I’m finishing off Natalie Goldberg’s Writing Down the Bones at the moment. My friend & former teacher Colin suggested it to me after I decided to set up a writing blog with another friend. I had recently returned from a trip to New Mexico, so he said, “She lives in Taos, which I know you didn’t think much of, but don’t hold that against her.” I promised I wouldn’t. 🙂
The majority of the writing books I own are prompt-heavy. Imaginative Writing, Room to Write, The Pocket Muse: all of them meant to spur you into producing work. Granted, I have some that are different like Anne Lamott’s Bird By Bird . The approach is different, focusing more on a writer’s interior life. But, I didn’t respond to them the same way.
With that said, I’m taken with Goldberg’s work. Maybe it’s just where I am in my life & my writing career, but her chapters are compact & soothing, like thoughts to ponder while completing corpse pose. (My metaphors aren’t entirely a coincidence; Goldberg avidly practices Zen meditation.)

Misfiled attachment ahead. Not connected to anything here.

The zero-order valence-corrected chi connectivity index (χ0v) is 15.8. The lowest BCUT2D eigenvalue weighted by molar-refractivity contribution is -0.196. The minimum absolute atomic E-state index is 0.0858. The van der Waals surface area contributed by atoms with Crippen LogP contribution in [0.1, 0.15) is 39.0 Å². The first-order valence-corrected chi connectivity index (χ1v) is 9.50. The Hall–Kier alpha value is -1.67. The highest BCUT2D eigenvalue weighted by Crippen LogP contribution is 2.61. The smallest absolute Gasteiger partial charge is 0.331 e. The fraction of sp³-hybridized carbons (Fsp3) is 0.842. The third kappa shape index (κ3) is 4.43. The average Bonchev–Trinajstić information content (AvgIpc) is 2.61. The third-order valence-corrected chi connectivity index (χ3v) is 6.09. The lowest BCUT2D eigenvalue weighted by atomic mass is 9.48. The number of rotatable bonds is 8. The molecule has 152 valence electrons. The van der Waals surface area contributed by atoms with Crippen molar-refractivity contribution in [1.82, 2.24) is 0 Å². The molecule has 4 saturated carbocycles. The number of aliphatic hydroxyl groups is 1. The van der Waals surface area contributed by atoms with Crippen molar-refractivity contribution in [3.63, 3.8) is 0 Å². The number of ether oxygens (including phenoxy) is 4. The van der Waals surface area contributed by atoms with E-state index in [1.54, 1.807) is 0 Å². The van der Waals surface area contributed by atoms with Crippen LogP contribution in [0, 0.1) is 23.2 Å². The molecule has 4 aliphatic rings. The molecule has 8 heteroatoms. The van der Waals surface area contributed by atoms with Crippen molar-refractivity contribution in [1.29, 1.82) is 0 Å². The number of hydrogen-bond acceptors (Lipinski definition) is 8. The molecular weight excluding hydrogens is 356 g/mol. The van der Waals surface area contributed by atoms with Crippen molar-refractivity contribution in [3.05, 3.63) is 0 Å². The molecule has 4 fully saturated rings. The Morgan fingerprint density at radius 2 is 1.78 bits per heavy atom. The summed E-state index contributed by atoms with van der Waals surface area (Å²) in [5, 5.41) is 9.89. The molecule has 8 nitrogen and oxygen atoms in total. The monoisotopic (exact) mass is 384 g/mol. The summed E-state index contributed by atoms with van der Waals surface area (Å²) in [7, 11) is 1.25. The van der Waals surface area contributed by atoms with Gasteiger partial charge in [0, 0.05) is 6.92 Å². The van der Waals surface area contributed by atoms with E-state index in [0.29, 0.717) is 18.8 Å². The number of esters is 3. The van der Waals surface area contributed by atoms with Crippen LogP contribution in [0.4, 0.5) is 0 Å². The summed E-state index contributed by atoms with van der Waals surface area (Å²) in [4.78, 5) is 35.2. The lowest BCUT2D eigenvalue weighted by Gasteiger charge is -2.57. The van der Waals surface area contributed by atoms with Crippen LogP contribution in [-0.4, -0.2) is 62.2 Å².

For instance, her statement that writers live twice, once as conventional people, secondly as recorders of every single detail. Or her advice to write in cafes & laundromats to be influenced by outside forces like other people or another space. Or her realization that setting up the “perfect” studio space is an excuse to actually keep from writing.
Reading these familiar, direct statements helps my state of mind. Mainly because many of her observations inspire those “Oh, I do that” moments. All of the excuses, expectations & tensions I bring to my writing space unwind.
Another tactic I appreciate in her writing is that she often quotes her own teachers, both in writing and in meditation. In my opinion, any teacher whose worth their salt often references their own mentors & talks candidly about their own learning process. It demystifies the learning process & inspires more trust.
Anyway, I would recommend Writing Down the Bones to any writer that needs a healthy break from their work & are looking for a moment to catch their breath while remaining focused on their goal.